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It is remarkable, that many of our ancient writers were ambitious to exhibit Sidney's worthies on the stage ; and when his subordinate agents were advanced to such honour, how happened it that Pyrocles, their leader, should be overlooked ? Mufidorus, (his companion,) A:galus and Parthenia, Phalantus and Eudora, Andromana, &c. furnished titles for different tragedies; and perhaps Pyrocles, in the present initance, was defrauded of a like distinction. The names invented or employ. ed by Sidney, had once such popularity, that they were sometimes borrowed by poets who did not profels to follow the direct current of his fables, or aitend to the Itrict preservation of his characters. Nay, so high was the credit of this romance, that many a fashionable word and glowing phrase selected from it, was applied, like a Promethean torch, to contemporary sonnets, and gave a transient life even to those dwarfish and enervate bantlings of the reluctant Muse.
I must add, that the Appolyn of the Story-book and Gower, could have been rejected only to make room for a more favourite name; yet, however conciliating the name of Pyrocles might bave been, that of Pericles could challenge no advantage with regard to general predilection.
I am aware, that a conclusive argument cannot be drawn from the false quantity in the second fyllable of Pericles; and yet if the Athenian was in our author's mind, he might have been taught by repeated translations from fragments of satiric poets in Sir Thomas North's Nutarch, to call his hero Pericles; as for instance, in the following couplet :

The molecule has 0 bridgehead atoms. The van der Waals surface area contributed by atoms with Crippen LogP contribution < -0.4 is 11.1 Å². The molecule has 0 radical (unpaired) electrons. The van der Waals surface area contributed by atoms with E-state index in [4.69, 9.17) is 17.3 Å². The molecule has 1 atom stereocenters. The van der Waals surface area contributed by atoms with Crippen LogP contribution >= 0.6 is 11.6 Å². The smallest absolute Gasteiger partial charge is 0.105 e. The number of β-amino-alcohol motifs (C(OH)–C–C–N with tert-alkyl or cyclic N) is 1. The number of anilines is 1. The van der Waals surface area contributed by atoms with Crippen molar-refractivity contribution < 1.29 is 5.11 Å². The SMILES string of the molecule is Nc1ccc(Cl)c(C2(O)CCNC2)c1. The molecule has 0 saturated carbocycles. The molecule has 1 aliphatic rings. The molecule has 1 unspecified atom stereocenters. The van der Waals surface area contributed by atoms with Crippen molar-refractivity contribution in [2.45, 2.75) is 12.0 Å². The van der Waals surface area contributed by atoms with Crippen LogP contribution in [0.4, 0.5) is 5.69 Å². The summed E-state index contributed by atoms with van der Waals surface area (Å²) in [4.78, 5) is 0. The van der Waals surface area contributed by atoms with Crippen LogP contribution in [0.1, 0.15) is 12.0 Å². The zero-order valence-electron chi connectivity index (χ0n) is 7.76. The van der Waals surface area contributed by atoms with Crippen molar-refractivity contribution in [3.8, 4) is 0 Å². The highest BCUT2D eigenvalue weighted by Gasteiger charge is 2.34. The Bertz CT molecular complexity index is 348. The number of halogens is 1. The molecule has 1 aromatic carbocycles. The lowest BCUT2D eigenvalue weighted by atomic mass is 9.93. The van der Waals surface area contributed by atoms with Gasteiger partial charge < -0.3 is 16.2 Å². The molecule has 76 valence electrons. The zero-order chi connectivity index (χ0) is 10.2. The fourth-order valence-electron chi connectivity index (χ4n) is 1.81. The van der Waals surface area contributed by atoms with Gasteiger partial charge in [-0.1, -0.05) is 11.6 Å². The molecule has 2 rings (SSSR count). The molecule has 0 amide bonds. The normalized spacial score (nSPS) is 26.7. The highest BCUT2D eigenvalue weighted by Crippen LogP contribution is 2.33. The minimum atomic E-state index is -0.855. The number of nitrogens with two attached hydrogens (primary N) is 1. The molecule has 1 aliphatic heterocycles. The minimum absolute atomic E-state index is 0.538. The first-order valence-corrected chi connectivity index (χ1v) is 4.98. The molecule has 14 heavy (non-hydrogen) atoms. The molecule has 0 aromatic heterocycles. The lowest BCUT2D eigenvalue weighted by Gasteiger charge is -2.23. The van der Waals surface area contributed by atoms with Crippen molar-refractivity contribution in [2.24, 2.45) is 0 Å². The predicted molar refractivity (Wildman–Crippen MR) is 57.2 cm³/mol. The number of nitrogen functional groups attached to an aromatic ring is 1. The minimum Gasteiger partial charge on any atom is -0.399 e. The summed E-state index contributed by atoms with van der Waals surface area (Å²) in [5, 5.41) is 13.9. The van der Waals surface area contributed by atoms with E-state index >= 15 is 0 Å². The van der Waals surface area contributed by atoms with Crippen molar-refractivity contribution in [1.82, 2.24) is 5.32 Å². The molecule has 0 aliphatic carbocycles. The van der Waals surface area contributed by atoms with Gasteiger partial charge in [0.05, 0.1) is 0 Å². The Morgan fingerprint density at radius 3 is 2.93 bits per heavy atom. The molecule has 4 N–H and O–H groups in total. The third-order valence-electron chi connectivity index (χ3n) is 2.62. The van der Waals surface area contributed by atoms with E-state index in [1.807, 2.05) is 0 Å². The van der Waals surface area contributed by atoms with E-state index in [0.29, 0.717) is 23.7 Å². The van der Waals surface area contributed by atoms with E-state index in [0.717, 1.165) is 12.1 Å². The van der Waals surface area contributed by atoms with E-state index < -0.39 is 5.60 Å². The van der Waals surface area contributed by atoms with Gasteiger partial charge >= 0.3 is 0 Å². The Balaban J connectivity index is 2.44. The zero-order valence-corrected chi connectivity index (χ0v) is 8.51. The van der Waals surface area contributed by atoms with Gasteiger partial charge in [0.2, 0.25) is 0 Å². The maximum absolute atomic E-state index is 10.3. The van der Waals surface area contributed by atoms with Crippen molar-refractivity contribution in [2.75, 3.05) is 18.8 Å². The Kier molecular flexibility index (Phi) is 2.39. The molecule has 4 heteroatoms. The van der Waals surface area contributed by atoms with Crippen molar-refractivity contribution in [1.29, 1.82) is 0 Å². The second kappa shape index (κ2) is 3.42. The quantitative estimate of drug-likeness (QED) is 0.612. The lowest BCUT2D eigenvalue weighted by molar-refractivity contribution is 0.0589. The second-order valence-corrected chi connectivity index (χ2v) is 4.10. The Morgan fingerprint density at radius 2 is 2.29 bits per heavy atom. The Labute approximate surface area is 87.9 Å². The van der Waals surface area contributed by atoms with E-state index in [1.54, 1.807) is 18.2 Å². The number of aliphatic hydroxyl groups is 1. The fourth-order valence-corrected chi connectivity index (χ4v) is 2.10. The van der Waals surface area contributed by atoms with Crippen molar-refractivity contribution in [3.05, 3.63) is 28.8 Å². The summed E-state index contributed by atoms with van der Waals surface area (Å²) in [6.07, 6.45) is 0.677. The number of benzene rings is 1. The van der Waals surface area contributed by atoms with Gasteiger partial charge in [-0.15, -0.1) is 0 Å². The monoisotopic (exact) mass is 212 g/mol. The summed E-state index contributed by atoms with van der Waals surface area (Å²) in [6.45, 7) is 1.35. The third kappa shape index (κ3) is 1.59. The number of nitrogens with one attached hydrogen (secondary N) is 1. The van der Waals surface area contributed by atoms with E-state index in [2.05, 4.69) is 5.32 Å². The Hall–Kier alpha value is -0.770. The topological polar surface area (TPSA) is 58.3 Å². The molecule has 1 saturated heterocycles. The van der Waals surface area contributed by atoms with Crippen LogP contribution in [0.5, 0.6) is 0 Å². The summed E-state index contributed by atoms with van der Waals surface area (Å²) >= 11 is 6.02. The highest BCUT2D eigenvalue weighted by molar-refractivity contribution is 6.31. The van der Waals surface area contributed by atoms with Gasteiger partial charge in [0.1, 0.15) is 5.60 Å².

« O Chiron, tell me, first, art thou indeede the man
can.” &c. &c. Such therefore was the pronunciation of this proper name, in the age . of Shakspeare. The address of Persius to a youthful orator - Magni pupille Perīcli, is familiar to the ear of every classical reader.
All circumstances therefore considered, it is not improbable that our author designed his chief character to be called Pyrocles, not Pericles, * however ignorance or accident might have thuffled the latter (a name of almost similar found) into the place of the former. The true name, when once corrupted or changed in the theatre, was effcctually withheld from the publick; and every commentator on this play agrecs in a belief that it must have been printed by means of a copy “ far as Deucalion off” from the manuscript which had received Shakspeare's revisal and improvement. STEEVENS.
* Such a theatrical mistake will not appear improbable to the reader who re. collects that in the fourth scene of the first act of the Third Part of King Henry FI, instead of " tigers of Hircania,”-the players have given 'us' tigers of Arcadia.” Instead of "an Ate,'' in King John," an ace.” Instead of " Pan. thino,” in The Two Gentlemen of Verona, -" Panthion.” Instead of “ Polydore,” in Cymbeline,-mo" Paladowo" was continued through all the editions till that of 1773.
ANTIOC HVS, king of Antioch.
two lords of Tyre.
The daughter of Antiochus.
Lords, Ladies, Knights, Gentlemen, Sailors, Firates, Fijbernien,
and Messengers, &c.
SCENE, dispersedly in various countries.
P E R ICL E S.
Before the Palace of Antioch.
From afhes ancient Gower is come ;
for his chiefest feat; The fairest in all Syria ; (I tell you what mine authors say :) This king unto him took a pheere, Who died and left a female heir,
So buxom, blithe, and full of face,
Antioch. A Room in the Palace.
Enter ANTIOCHUS, PERICLES, and Attendants.
Ant. Young prince of Tyre, you have at large receiv'd The danger of the talk you undertake.
Per. I have, Antiochus, and with a soul Embolden'd with the glory of her praise, Think death no hazard, in this enterprize. [Mufick.
Ant. Bring in our daughter, clothed like a bride, For the embracements even of Jove himself;
At whose conception, (till Lucina reign'd)
Enter the daughter of Antiochus.
Ant. Prince Pericles,-
Ant. Before thee stands this fair Hesperides,